11. 3 Isotope Separation Methods for Nuclear Fuel 69heads ﬂow of the i th stage and fed into the i + 1 th stage without any mixing loss.We will consider the case that the tails ﬂow of the second upper stage is reﬂuxed tothe i th stage. The ﬂows and the fractions of the isotope of interest in each stage of enrichingsections should have the following relationships. Pi ¼ Wiþ1 þ P; Pi xiP ¼ Wiþ1 xiþ1 þ PxP w (3.25) In a similar way, those in stripping sections can be expressed as Wjþ1 ¼ Pj þ W; Wjþ1 xjþ1 ¼ Pj xjP þ WxW W (3.26) Let’s estimate the number of stages. From these equations, we can derive xP À xiP xiP À xiþ1 ¼ W Wiþ1 (3.27) P At total reﬂux, where the reﬂux ratio is inﬁnity, Wiþ1 !1 (3.28) Pthe mole fraction of the heads ﬂow at the i th stage xiP becomes equal to that of thetails ﬂow at the i + 1 th stage xiþ1 and the number of the stages is minimal. W xiþ1 xiþ1 xi xiÀ1 P ¼ a W iþ1 ¼ a P i ¼ a2 P iÀ1 ¼ Á Á Á (3.29) 1 À xiþ1 P 1 À xW 1 À xP 1 À xPgives the following equation, xP xW ¼ an (3.30) 1 À xP 1 À xWand the minimum number of the stages at total reﬂux can be derived as 1 xP 1 À xW n¼ ln (3.31) ln a 1 À xP xW On the contrary, the reﬂux ratio becomes minimum when the mole fraction ofthe heads at the i + 1 th stage is equal to that of the heads at the i th stage ðxP ¼ xPÞ. iþ1 i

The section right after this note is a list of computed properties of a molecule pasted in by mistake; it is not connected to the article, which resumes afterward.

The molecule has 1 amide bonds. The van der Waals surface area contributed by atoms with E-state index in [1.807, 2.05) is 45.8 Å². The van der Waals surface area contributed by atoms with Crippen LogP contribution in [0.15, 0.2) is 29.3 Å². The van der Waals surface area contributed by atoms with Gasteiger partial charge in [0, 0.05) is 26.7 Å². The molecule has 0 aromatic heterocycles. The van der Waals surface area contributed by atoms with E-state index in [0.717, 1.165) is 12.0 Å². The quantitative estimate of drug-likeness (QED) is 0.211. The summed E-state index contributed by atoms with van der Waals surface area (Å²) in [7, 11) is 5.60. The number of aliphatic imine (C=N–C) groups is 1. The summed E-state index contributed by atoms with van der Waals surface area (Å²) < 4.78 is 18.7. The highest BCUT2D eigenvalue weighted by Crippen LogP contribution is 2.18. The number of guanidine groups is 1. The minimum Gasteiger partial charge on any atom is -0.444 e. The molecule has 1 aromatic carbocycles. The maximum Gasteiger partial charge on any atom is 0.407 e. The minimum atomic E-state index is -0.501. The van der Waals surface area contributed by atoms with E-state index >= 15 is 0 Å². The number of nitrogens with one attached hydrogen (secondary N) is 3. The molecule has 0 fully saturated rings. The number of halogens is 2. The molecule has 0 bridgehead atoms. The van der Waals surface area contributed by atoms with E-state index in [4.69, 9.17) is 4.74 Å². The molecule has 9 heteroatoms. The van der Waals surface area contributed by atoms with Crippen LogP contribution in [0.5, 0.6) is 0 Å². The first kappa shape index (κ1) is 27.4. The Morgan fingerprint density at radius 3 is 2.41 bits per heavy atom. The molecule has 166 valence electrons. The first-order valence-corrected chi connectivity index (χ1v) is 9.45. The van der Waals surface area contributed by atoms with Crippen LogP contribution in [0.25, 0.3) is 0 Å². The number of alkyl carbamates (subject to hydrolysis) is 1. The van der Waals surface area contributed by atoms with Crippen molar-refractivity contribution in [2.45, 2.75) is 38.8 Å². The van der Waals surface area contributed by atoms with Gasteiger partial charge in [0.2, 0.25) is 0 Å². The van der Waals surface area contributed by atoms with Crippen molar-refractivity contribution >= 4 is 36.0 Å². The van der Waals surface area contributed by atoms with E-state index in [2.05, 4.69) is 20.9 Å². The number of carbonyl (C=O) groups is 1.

12. 70 S. HasegawaIdeal CascadeIdeal cascade satisﬁes the condition that the values of b (heads separation factor) atall stages are constant and the mole fraction of the heads ﬂow at the i + 1 th stage isequal to those of the tails ﬂow at the i À 1 th stage and of the feed ﬂow at the i thstage ðxiþ1 ¼ xiÀ1 ¼ xiF Þ . In this instance, each separation factor satisﬁes the p Wfollowing relationship. pﬃﬃﬃ b¼ a¼g (3.32) In a similar way to the previous section, we can obtain the total number of thestages for an ideal cascade 1 xP 1 À xW n¼ ln À1 ln b 1 À xP xW (3.33) 2 xP 1 À xW ¼ ln À1 ln a 1 À xP xW The number of stages in stripping nS and enriching nE = n À nS sections can bederived as 1 xF 1 À xW nS ¼ ln À1 (3.34) ln b 1 À xF xW 1 xP 1 À xF nE ¼ n À nS ¼ ln (3.35) ln b 1 À xP xF The reﬂux ratio Eq. 3.27 can be rewritten using xiP ¼ xiþ1 and b as F Wiþ1 xP À xiP 1 xP bð1 À xP Þ ¼ i ¼ À (3.36) P xP À xiþ1 b À 1 xiþ1 W W 1 À xiþ1 WMccabe–Thiele DiagramIt is useful to draw McCabe–Thiele diagram to investigate the design of thecascade, the mole fractions of the stages and so on. Figure 3.6 shows a typicalMcCabe–Thiele diagram. In this graph, the horizontal and vertical axes correspondto the mole fractions of the heads ﬂow xiP and of the tails ﬂow xiW , respectively.